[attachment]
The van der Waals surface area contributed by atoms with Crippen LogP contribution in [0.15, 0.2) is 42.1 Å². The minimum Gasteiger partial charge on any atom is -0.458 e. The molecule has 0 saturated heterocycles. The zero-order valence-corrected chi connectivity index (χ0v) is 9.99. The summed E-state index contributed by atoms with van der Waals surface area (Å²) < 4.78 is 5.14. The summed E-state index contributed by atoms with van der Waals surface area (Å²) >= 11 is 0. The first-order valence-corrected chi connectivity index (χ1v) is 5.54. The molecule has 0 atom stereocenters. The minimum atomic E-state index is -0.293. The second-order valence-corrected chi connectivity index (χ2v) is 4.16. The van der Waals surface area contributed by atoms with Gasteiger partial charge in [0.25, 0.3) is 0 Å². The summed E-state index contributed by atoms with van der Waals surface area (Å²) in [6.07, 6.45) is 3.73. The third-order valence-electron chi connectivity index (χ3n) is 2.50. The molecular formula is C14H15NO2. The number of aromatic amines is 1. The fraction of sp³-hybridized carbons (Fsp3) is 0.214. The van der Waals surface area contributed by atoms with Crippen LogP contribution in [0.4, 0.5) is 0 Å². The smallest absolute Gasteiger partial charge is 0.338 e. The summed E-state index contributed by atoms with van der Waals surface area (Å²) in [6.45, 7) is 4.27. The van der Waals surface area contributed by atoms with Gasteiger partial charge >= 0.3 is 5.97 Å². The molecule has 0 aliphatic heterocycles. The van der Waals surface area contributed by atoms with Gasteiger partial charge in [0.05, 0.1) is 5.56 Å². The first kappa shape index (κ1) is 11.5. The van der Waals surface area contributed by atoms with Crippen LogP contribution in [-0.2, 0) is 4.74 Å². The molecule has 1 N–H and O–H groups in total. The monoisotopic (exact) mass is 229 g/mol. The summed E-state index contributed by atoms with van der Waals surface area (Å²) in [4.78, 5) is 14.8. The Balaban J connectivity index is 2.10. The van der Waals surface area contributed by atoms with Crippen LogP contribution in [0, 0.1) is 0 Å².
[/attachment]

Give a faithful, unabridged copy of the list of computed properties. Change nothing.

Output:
The van der Waals surface area contributed by atoms with Crippen LogP contribution in [0.15, 0.2) is 42.1 Å². The minimum Gasteiger partial charge on any atom is -0.458 e. The molecule has 0 saturated heterocycles. The zero-order valence-corrected chi connectivity index (χ0v) is 9.99. The summed E-state index contributed by atoms with van der Waals surface area (Å²) < 4.78 is 5.14. The summed E-state index contributed by atoms with van der Waals surface area (Å²) >= 11 is 0. The first-order valence-corrected chi connectivity index (χ1v) is 5.54. The molecule has 0 atom stereocenters. The minimum atomic E-state index is -0.293. The second-order valence-corrected chi connectivity index (χ2v) is 4.16. The van der Waals surface area contributed by atoms with Gasteiger partial charge in [0.25, 0.3) is 0 Å². The summed E-state index contributed by atoms with van der Waals surface area (Å²) in [6.07, 6.45) is 3.73. The third-order valence-electron chi connectivity index (χ3n) is 2.50. The molecular formula is C14H15NO2. The number of aromatic amines is 1. The fraction of sp³-hybridized carbons (Fsp3) is 0.214. The van der Waals surface area contributed by atoms with Crippen LogP contribution in [0.4, 0.5) is 0 Å². The smallest absolute Gasteiger partial charge is 0.338 e. The summed E-state index contributed by atoms with van der Waals surface area (Å²) in [6.45, 7) is 4.27. The van der Waals surface area contributed by atoms with Gasteiger partial charge >= 0.3 is 5.97 Å². The molecule has 0 aliphatic heterocycles. The van der Waals surface area contributed by atoms with Gasteiger partial charge in [0.05, 0.1) is 5.56 Å². The first kappa shape index (κ1) is 11.5. The van der Waals surface area contributed by atoms with Crippen LogP contribution in [-0.2, 0) is 4.74 Å². The molecule has 1 N–H and O–H groups in total. The monoisotopic (exact) mass is 229 g/mol. The summed E-state index contributed by atoms with van der Waals surface area (Å²) in [4.78, 5) is 14.8. The Balaban J connectivity index is 2.10. The van der Waals surface area contributed by atoms with Crippen LogP contribution in [0, 0.1) is 0 Å².